House of Councillors Election: Proportional Representation
This summer, the House of Councillors election will be held.
There are two types of House of Councillors candidates: the first is the district elections, in which candidates run to represent their prefecture. The second type is the proportional representation elections, where candidates run to represent the entire nation.
Each person casts two votes. The first vote is for a candidate running for House of Councillors within your prefecture, and the second is for a candidate or party running for proportional representation.
The district elections are self-explanatory; they work almost identically to the House of Representatives (Lower House) elections, except that the candidates run for Councillor of the entire prefecture rather than specific districts. (Tottori・Shimane, Tokushima・Kochi are exceptions: the two prefectures combined make one electoral district)
For the proportional representation system, voters can write either the name of a political party or an individual candidate. This system is slightly more complicated, so I will explain it below.
Imagine this hypothetical scenario: There are five candidates that the LDP nominated to run for the proportional representation sect of the House of Councillors: Andrew, Blake, Charlotte, Dave, and Emma.
The voting results for the proportional representation sect are as follows:
# of Votes
Adding them all together, the total number of votes for the LDP is 1,050,000.
These 1,050,000 votes determine the proportion of seats that the LDP will win in the proportional representation sect.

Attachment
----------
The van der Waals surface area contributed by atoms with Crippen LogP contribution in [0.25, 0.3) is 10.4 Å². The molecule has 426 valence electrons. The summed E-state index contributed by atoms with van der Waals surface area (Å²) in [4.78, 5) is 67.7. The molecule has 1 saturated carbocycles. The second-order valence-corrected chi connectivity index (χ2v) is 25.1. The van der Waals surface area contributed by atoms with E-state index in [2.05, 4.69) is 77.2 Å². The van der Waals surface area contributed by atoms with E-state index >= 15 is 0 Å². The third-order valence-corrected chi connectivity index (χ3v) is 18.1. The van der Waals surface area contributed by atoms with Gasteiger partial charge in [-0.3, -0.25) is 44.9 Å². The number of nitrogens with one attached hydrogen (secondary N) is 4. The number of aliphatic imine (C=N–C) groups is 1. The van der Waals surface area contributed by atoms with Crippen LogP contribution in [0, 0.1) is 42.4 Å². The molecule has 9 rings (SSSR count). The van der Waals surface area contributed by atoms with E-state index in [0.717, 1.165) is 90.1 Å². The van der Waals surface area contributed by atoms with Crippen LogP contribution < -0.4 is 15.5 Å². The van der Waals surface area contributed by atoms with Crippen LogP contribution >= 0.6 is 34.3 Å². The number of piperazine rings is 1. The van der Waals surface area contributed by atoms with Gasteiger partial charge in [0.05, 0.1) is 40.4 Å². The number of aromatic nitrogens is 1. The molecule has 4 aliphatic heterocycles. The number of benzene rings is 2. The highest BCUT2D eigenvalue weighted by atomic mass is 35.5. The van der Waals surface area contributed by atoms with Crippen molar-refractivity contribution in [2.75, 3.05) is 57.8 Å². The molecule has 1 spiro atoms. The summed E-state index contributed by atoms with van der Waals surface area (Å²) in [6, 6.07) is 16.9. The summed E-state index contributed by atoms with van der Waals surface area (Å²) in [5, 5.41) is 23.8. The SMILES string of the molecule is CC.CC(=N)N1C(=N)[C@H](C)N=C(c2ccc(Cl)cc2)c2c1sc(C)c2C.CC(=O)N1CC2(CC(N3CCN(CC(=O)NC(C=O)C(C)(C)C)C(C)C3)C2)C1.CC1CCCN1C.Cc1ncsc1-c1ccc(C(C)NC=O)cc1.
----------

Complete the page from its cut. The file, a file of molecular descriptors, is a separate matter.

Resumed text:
The system works the same way for all other political parties.
Adding the total number of party name votes and candidate name votes together determines the proportional number of seats that a party claims for the proportional representation sect.
In equation form:
Let’s say that the LDP won three seats in the proportional representation sect. The three candidates that received the most vote by name are chosen to take the seats.
From the chart above, we see that Andrew, Blake, and Charlotte will join the House of Councillors.
As shown above, Japanese people may vote for either a party in general or for a specific party candidate for the proportional representation sect. Although a vote for the party will count toward the number of seats that they claim, it does not count towards choosing which candidate will take the seats that the party wins.
If one casts their vote for a specific candidate, though, it counts towards both the party’s proportional sect seats and the candidate’s nomination.
Keep that in mind when voting this summer.
In the past years, the ratio of party name votes to specific candidate votes has been 7:3, respectively.
As a result, many people’s votes contribute to the number of seats the party wins in the proportional sect but not to who wins those limited seats.
There is no issue, per se, of voting for a political party, but I urge you to maximize your vote by choosing a specific candidate to send to the House of Councillors.